A concerning new study suggests that decades of medical procedures performed on infants without pain management has had deeply traumatizing effects.
A groundbreaking study … demonstrates that the infant pain experience, despite long held assumptions to the contrary, closely resembles that of adults.
Researchers discovered that when 1-6 day old babies were exposed to the same pain stimulus as adults their brains “lit up” in almost exactly the same manner. More specifically, infant and adult pain responses were indistinguishable in 18 of the 20 regions observed through fMRI imaging. The only two brain regions that pain did not show activation in the infants were the amygdala and the orbitofrontal cortex: two regions believed to help with the interpretation of pain stimuli…
While not specifically mentioned in the study, the practice of male infant circumcision may constitute the most egregious example of a medically unnecessary procedure. It is arguably responsible for extensive psychological and emotional damage within the male psyche due to the unacknowledged pain and trauma it has exacted in the millions that have involuntarily undergone it without adequate pain management.
Indeed, male infant circumcision is 1 of 6 of the most commonly performed medical procedures and responsible for 1.108 million hospital stays in 2011. The United States has the highest circumcision rate in the world, with an estimated rate of 69-97%, followed by 70% in Australia, 48% in Canada, and 24% in the United Kingdom. This is all the more concerning considering that circumcision is one of the least medically justified interventions from the perspective of evidence-based medicine. Learn more by reading: “The Foreskin: Why Is It Such A Secret in North America?” Amazingly, it has only been less than two decades that the American Academic of Pediatrics recommended anesthesia be used during the procedure. This only happened after research emerged showing behavioral differences in infant and mother-infant dyad behaviors between anesthetized and unanesthetized infants…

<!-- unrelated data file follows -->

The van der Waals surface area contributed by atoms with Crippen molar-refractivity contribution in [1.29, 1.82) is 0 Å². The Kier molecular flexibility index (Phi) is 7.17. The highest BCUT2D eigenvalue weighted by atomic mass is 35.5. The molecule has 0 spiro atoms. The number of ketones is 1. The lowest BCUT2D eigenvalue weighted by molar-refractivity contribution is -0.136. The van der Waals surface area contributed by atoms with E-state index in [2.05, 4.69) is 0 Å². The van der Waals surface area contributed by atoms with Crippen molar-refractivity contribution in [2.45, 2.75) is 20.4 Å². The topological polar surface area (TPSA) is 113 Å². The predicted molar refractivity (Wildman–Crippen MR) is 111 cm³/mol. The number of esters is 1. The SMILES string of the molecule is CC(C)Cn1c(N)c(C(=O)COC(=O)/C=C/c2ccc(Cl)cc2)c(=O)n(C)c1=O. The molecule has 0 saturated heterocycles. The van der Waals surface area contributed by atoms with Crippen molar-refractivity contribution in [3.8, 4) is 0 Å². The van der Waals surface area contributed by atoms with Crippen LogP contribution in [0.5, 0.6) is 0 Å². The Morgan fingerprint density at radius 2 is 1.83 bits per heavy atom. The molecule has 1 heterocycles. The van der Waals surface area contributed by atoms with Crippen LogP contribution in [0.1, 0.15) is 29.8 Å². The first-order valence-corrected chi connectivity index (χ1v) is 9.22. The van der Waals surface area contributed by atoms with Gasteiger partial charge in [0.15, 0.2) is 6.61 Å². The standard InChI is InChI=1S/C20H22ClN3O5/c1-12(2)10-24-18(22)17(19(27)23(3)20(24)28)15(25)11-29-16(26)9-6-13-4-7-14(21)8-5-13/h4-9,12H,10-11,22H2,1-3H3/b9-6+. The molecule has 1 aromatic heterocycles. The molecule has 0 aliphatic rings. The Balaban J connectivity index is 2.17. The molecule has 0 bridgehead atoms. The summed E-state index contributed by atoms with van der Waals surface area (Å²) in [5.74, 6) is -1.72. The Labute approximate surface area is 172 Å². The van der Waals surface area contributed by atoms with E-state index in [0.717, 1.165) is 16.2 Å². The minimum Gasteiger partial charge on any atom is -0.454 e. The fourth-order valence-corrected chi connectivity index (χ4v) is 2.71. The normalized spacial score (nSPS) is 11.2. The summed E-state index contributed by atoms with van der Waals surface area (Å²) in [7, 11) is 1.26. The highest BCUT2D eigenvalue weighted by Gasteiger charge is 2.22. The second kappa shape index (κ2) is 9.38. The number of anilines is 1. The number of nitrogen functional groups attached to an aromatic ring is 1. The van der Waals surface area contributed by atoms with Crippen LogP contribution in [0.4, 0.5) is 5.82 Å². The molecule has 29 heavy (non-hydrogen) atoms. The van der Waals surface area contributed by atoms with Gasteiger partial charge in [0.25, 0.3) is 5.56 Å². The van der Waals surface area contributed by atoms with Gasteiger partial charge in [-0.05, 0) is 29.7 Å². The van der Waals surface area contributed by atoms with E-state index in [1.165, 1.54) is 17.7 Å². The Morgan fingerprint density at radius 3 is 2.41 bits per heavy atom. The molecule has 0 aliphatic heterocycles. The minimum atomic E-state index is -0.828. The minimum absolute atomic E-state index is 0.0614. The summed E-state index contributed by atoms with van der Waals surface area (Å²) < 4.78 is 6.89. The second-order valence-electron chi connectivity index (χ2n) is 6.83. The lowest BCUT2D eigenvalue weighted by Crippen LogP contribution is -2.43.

Considering what has been revealed by the new study, we must ask: how many infants have had been deeply traumatized not only via partial dismemberment of an important component of their reproductive and eliminative anatomy, but through the pain and anxiety associated with such a medical ritual which lacks unequivocal clinical research support for safety, efficacy, and any of its purported health benefits?
We hope that research like this will raise a flag of extreme caution when it comes to the increasingly prevalent over-medicalization of our most vulnerable populations. In other words, the solution is not simply to increase conventional pain management strategies which have many unintended, adverse effects — even with seemingly more benign over-the-counter drugs like Tylenol, which was recently found to have psychotropic properties such as flattening affect. The focus, therefore, should be on reducing overdiagnosis, overtreatment, and the uncritical implementation of a standard of care which errs on the side of aggressive and invasive procedures.